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ippr publishes a 'Plan B' for the Budget
The Chancellor should use next week’s Budget to revise his plans for cutting the structural fiscal deficit, according to a ‘Plan B’ published by ippr. ippr’s Plan B proposes a new ‘deficit reduction averaging’ approach.
The ‘deficit reduction averaging’ approach would require the Chancellor to set a target to eliminate the deficit (cyclically-adjusted public sector net borrowing) by a fixed year and then to plan to achieve this target in equal measures during each year of the deficit-reduction programme. ippr’s ‘Plan B’ would give the Chancellor a formula for flexibility and would still eliminate the deficit by 2017/18.
ippr argues that if the Chancellor’s goal for each year was an average of the remaining reduction required, rather than the current pre-determined targets, he could change the pace of deficit reduction in response to fluctuations in the economy and the short-term outlook for growth as determined by the Office for Budget Responsibility (OBR). This would make his plan more sensitive to the economy as well as to market sentiment.
ippr’s ‘deficit reduction averaging’ plan would reduce the deficit more slowly than the Chancellor’s plan but with more flexibility than the Alistair Darling plan that is supported by the Labour front bench.
Tony Dolphin, ippr Senior Economist, said:
'There is an alternative to the Osborne and Darling deficit reduction plans. Our Plan B is based on economic pragmatism and not politically imposed deadlines. It would give the Chancellor a formula for flexibility.
'Rather than setting out detailed year-by-year plans to eliminate the entire structural deficit, or to halve the actual deficit, in this Parliament, our Plan B proposes annually reviewing progress and the economic outlook, so that deficit reduction is sensitive to swings in economic growth.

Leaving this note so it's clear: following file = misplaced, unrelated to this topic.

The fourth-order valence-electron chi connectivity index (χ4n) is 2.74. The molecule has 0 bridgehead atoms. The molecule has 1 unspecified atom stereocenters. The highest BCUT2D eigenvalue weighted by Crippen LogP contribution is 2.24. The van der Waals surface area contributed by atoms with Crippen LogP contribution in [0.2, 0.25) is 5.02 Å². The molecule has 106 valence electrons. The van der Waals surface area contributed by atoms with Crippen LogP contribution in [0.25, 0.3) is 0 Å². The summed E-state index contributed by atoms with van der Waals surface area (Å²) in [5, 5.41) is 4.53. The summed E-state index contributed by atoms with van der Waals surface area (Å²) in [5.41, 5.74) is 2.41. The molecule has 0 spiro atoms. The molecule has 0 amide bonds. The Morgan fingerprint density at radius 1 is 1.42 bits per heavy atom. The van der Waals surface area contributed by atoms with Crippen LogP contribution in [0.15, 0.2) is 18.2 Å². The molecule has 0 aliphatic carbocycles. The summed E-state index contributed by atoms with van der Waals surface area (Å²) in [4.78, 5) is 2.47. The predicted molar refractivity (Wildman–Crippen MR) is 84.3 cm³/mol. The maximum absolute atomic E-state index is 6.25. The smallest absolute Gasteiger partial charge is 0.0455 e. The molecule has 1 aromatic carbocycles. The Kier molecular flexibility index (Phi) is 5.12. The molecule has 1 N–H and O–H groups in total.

'This would reduce the risk of a negative spiral of weak economic growth leading to greater efforts to reduce the deficit, which in turn add to pressure on the economy. '
Notes to editors
ippr believes the deficit should be reduced more slowly than in the Chancellor’s plan – so that cyclically-adjusted net borrowing is eliminated by 2017/18. ippr wants a threshold for investment spending so that it does not fall below 2 per cent of GDP.
ippr’s deficit reduction averaging plan, has five key implications for economic management:
The cyclically-adjusted PSNB will be zero in 2017/18 – on current projections, this will require a 7.6 per cent cut in the cyclically-adjusted PSNB over seven years from its 2010/11 level.
From 2010/11, the cyclically-adjusted PSNB will be reduced by 1.1 per cent of GDP each year on average to achieve the overall 7.6 per cent cut.
In any year, this 1.1 per cent target will be reduced if, in the judgment of the OBR, the fulfilment of such a target would lead to an annual growth rate below 1.5 per cent. Conversely, it will be increased if growth is expected to be above 3 per cent.
In each year, subject to a satisfactory outlook for growth, the annual average target reduction will be reappraised based on the latest actual data, so that the plan stays on course to hit the 2017/18 cyclically-adjusted PSNB target of zero.
If the 2017/18 cyclically-adjusted PSNB target of zero cannot be met without reducing annual GDP growth below 1.5 per cent, then the total length of the deficit reduction programme may be extended.
By allowing a slower pace of deficit reduction in the next few years, the averaging approach would raise the prospects for growth in later years and so reduce the likelihood of the target of a zero PSNB in 2017/18 being missed than would otherwise be the case.
Tim Finch, Director of Communications: 0207 470 6110 / 07595 920 899 / firstname.lastname@example.org